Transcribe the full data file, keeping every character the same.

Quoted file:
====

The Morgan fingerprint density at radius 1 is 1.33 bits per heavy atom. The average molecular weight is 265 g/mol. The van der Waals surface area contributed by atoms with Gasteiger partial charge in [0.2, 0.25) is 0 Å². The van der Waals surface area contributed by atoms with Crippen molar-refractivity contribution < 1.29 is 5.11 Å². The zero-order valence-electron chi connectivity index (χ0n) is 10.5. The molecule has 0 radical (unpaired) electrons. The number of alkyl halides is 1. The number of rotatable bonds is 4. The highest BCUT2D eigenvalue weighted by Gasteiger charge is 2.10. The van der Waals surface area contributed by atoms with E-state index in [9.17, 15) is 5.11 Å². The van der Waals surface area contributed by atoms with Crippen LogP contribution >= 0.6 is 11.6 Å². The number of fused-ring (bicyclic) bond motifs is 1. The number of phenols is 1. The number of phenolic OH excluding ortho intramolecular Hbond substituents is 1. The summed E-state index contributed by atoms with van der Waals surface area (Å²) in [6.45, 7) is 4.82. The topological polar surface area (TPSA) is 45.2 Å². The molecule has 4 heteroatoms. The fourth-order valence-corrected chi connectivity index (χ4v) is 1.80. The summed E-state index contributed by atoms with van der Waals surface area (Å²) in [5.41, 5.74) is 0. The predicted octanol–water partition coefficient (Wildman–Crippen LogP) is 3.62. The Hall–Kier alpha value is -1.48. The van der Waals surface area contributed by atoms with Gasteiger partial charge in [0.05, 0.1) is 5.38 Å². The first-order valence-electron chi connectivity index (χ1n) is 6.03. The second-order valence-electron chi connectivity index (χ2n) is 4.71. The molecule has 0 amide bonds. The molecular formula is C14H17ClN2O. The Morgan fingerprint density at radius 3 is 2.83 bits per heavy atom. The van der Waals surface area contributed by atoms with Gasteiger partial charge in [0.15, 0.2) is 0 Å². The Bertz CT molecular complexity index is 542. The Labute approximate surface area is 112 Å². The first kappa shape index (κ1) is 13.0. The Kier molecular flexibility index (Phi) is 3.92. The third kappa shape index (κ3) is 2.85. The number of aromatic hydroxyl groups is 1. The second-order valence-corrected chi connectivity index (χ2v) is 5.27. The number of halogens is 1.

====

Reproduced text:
The Morgan fingerprint density at radius 1 is 1.33 bits per heavy atom. The average molecular weight is 265 g/mol. The van der Waals surface area contributed by atoms with Gasteiger partial charge in [0.2, 0.25) is 0 Å². The van der Waals surface area contributed by atoms with Crippen molar-refractivity contribution < 1.29 is 5.11 Å². The zero-order valence-electron chi connectivity index (χ0n) is 10.5. The molecule has 0 radical (unpaired) electrons. The number of alkyl halides is 1. The number of rotatable bonds is 4. The highest BCUT2D eigenvalue weighted by Gasteiger charge is 2.10. The van der Waals surface area contributed by atoms with E-state index in [9.17, 15) is 5.11 Å². The van der Waals surface area contributed by atoms with Crippen LogP contribution >= 0.6 is 11.6 Å². The number of fused-ring (bicyclic) bond motifs is 1. The number of phenols is 1. The number of phenolic OH excluding ortho intramolecular Hbond substituents is 1. The summed E-state index contributed by atoms with van der Waals surface area (Å²) in [6.45, 7) is 4.82. The topological polar surface area (TPSA) is 45.2 Å². The molecule has 4 heteroatoms. The fourth-order valence-corrected chi connectivity index (χ4v) is 1.80. The summed E-state index contributed by atoms with van der Waals surface area (Å²) in [5.41, 5.74) is 0. The predicted octanol–water partition coefficient (Wildman–Crippen LogP) is 3.62. The Hall–Kier alpha value is -1.48. The van der Waals surface area contributed by atoms with Gasteiger partial charge in [0.05, 0.1) is 5.38 Å². The first-order valence-electron chi connectivity index (χ1n) is 6.03. The second-order valence-electron chi connectivity index (χ2n) is 4.71. The molecule has 0 amide bonds. The molecular formula is C14H17ClN2O. The Morgan fingerprint density at radius 3 is 2.83 bits per heavy atom. The van der Waals surface area contributed by atoms with Gasteiger partial charge in [0.15, 0.2) is 0 Å². The Bertz CT molecular complexity index is 542. The Labute approximate surface area is 112 Å². The first kappa shape index (κ1) is 13.0. The Kier molecular flexibility index (Phi) is 3.92. The third kappa shape index (κ3) is 2.85. The number of aromatic hydroxyl groups is 1. The second-order valence-corrected chi connectivity index (χ2v) is 5.27. The number of halogens is 1.